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Reviews > Shows

Published: 2001/12/12
by Dave Siegel

Addison Groove Project w/ The Recipe, Pearl Street Clubroom, Northampton, MA- 12/8

On Friday night, as the first snow of the season made its way down to the Pioneer Valley, Addison Groove Project was lighting it up inside the Pearl Street Nightclub in Northampton. Having missed their last two shows in Northampton, a headlining gig at Pearl Street at the end of September and a performance at the Calvin Theater opening up for Dispatch, I was very excited to see what these guys were up to. Growing up in Natick, MA, this by no means was my first experience hearing these guys. I became familiar with these guys early in my high school, when they performed a number of shows at their hometown Wellesley High School, just one town over from Natick. I can honestly say that at these early gigs, they were quite talented for their age. Since these first shows however, they have progressed with leaps and bounds creating a full, robust sound all their own.

Opening the show, was the West Virginian acoustic, roots rock band The Recipe. This seven piece coed ensemble blends eclectic earthy jams with some tight bluegrass flair. With a tight rhythm section and an astounding fiddle, these guys really soar. This show was their first ever in Northampton and I sincerely hope they will be back soon.

At a few minutes past 10 o’clock, the six men that make up Addison made their way to the stage to the delight of the full Club. These guys have been the beneficiaries of an amazing buzz going around the jamband scene. From a few solid festival performances this past summer, they are finally beginning to draw crowds outside of New England. Gaining success and notoriety off their latest live album, Wicked Live, these guys are steamrolling, only being held back by the fact that all six of them are full-time college students.

They started off their first set with "Shugy," a tight song off their album named. This grooved-up funk tune showcased the talents of lead man Brendan McGinn, who played trumpet. Next up was “All the Boot to That,” with Brendan moving to guitar and vocals. Then the guys changed pace a little bit with a bluesy, slower song named “Divergent Perspectives.” They ended the first set with another high-energy faster jam with tenor sax player Ben Groppe leading the way with an interesting, dissonant solo.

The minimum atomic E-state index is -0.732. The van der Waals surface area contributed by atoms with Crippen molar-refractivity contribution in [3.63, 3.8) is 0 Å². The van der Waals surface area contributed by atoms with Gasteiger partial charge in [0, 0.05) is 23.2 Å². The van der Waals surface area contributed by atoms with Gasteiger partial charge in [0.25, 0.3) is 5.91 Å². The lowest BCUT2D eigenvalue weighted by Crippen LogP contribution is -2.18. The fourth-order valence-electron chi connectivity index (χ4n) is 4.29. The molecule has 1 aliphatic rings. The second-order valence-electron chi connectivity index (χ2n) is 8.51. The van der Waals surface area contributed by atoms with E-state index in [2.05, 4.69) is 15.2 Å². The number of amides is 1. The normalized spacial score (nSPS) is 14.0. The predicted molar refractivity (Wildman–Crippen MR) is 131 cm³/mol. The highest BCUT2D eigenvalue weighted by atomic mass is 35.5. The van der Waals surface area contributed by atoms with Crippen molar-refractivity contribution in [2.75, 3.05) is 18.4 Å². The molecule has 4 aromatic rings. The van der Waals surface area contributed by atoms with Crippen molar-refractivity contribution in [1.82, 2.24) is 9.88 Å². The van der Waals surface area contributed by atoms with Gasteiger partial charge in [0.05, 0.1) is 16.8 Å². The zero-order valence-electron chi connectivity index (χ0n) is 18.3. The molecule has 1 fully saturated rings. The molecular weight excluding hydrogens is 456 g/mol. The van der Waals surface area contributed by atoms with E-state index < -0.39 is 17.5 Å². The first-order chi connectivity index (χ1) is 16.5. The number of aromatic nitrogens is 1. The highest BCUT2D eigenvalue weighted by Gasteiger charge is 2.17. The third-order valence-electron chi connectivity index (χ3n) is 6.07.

After a very short break, Addison Groove took the stage to what seemed like a smaller crowd. Either people got confused and thought it was the end of the show or maybe they just left in fear of the sloppy road conditions from the snow. Whatever the reason, they missed one hell of a set, with the band showing its versatility. Opening the set with the fast-paced “Wabadoo, Wabada,” the guys pushed into a spacey jam. This segment answered any of my own lingering doubts about whether Addison can step up to the challenge of playing to ever bigger rooms. The band’s music sounded much fuller during this deep bit of exploration. Next they played another groove track off Wicked Live before the highlight of the show, a great funky version of “Beat Me til I’m Blue” driven by keyboardist Rob Marscher. After the Meters’ “People Say,” the set ended with a thunderous song showcasing the diversity of Addison Groove’s sound. From a killer drum solo by Andrew Keith to the tight funky jams held together by the intricate bass work of John Hall to the blaring horn solos by Groppe, alto saxaphonist Dave Adams and McGinn on both trumpet and guitar.

Overall, I felt this was a fine, fine show. With the high energy bubbling over from the crowd, the band had to be pumped up. I know that I for one, will be seeing these guys in the near future, possibly on New Year’s Eve where they will be opening up for Strangefolk at the Worcester Palladium

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